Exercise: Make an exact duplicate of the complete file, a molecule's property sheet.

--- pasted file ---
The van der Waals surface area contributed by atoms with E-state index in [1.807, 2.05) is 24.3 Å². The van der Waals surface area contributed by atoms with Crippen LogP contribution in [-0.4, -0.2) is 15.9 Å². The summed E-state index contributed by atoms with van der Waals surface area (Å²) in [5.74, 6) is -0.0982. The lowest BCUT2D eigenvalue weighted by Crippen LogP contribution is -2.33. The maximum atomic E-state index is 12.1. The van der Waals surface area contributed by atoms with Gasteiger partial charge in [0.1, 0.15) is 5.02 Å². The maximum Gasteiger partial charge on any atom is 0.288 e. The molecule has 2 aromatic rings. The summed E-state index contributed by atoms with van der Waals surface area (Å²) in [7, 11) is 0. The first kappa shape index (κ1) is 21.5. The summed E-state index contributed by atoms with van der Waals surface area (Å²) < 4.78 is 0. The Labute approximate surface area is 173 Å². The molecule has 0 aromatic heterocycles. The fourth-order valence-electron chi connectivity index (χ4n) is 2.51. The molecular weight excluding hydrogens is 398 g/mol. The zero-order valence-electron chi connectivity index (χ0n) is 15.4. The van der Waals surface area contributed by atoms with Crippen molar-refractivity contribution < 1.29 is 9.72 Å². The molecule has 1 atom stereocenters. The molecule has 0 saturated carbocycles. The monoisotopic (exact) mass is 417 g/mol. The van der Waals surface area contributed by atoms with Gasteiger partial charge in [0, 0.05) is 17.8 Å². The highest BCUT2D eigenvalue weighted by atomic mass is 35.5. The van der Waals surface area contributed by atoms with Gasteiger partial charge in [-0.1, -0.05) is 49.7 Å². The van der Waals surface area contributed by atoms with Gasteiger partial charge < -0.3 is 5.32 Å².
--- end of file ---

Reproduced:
The van der Waals surface area contributed by atoms with E-state index in [1.807, 2.05) is 24.3 Å². The van der Waals surface area contributed by atoms with Crippen LogP contribution in [-0.4, -0.2) is 15.9 Å². The summed E-state index contributed by atoms with van der Waals surface area (Å²) in [5.74, 6) is -0.0982. The lowest BCUT2D eigenvalue weighted by Crippen LogP contribution is -2.33. The maximum atomic E-state index is 12.1. The van der Waals surface area contributed by atoms with Gasteiger partial charge in [0.1, 0.15) is 5.02 Å². The maximum Gasteiger partial charge on any atom is 0.288 e. The molecule has 2 aromatic rings. The summed E-state index contributed by atoms with van der Waals surface area (Å²) in [7, 11) is 0. The first kappa shape index (κ1) is 21.5. The summed E-state index contributed by atoms with van der Waals surface area (Å²) < 4.78 is 0. The Labute approximate surface area is 173 Å². The molecule has 0 aromatic heterocycles. The fourth-order valence-electron chi connectivity index (χ4n) is 2.51. The molecular weight excluding hydrogens is 398 g/mol. The zero-order valence-electron chi connectivity index (χ0n) is 15.4. The van der Waals surface area contributed by atoms with Crippen molar-refractivity contribution < 1.29 is 9.72 Å². The molecule has 1 atom stereocenters. The molecule has 0 saturated carbocycles. The monoisotopic (exact) mass is 417 g/mol. The van der Waals surface area contributed by atoms with Gasteiger partial charge in [0, 0.05) is 17.8 Å². The highest BCUT2D eigenvalue weighted by atomic mass is 35.5. The van der Waals surface area contributed by atoms with Gasteiger partial charge in [-0.1, -0.05) is 49.7 Å². The van der Waals surface area contributed by atoms with Gasteiger partial charge < -0.3 is 5.32 Å².